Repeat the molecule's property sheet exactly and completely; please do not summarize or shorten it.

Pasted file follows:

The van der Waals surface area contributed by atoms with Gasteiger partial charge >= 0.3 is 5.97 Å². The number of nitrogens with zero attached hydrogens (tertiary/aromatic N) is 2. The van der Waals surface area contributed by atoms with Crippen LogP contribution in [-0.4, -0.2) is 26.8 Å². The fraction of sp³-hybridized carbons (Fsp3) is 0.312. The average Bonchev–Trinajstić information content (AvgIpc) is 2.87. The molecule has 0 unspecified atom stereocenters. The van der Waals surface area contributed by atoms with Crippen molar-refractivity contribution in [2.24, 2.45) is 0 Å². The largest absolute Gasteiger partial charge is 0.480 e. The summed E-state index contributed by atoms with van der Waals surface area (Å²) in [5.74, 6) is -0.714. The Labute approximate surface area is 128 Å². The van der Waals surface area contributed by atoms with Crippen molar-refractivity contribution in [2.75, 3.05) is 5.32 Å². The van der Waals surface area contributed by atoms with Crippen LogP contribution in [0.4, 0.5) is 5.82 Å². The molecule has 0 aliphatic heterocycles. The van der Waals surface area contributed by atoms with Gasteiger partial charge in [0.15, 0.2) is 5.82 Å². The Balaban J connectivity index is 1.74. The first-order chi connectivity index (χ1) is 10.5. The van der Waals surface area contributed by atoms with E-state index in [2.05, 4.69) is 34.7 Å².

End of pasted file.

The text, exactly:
The van der Waals surface area contributed by atoms with Gasteiger partial charge >= 0.3 is 5.97 Å². The number of nitrogens with zero attached hydrogens (tertiary/aromatic N) is 2. The van der Waals surface area contributed by atoms with Crippen LogP contribution in [-0.4, -0.2) is 26.8 Å². The fraction of sp³-hybridized carbons (Fsp3) is 0.312. The average Bonchev–Trinajstić information content (AvgIpc) is 2.87. The molecule has 0 unspecified atom stereocenters. The van der Waals surface area contributed by atoms with Crippen molar-refractivity contribution in [2.24, 2.45) is 0 Å². The largest absolute Gasteiger partial charge is 0.480 e. The summed E-state index contributed by atoms with van der Waals surface area (Å²) in [5.74, 6) is -0.714. The Labute approximate surface area is 128 Å². The van der Waals surface area contributed by atoms with Crippen molar-refractivity contribution in [2.75, 3.05) is 5.32 Å². The van der Waals surface area contributed by atoms with Crippen LogP contribution in [0.4, 0.5) is 5.82 Å². The molecule has 0 aliphatic heterocycles. The van der Waals surface area contributed by atoms with Gasteiger partial charge in [0.15, 0.2) is 5.82 Å². The Balaban J connectivity index is 1.74. The first-order chi connectivity index (χ1) is 10.5. The van der Waals surface area contributed by atoms with E-state index in [2.05, 4.69) is 34.7 Å².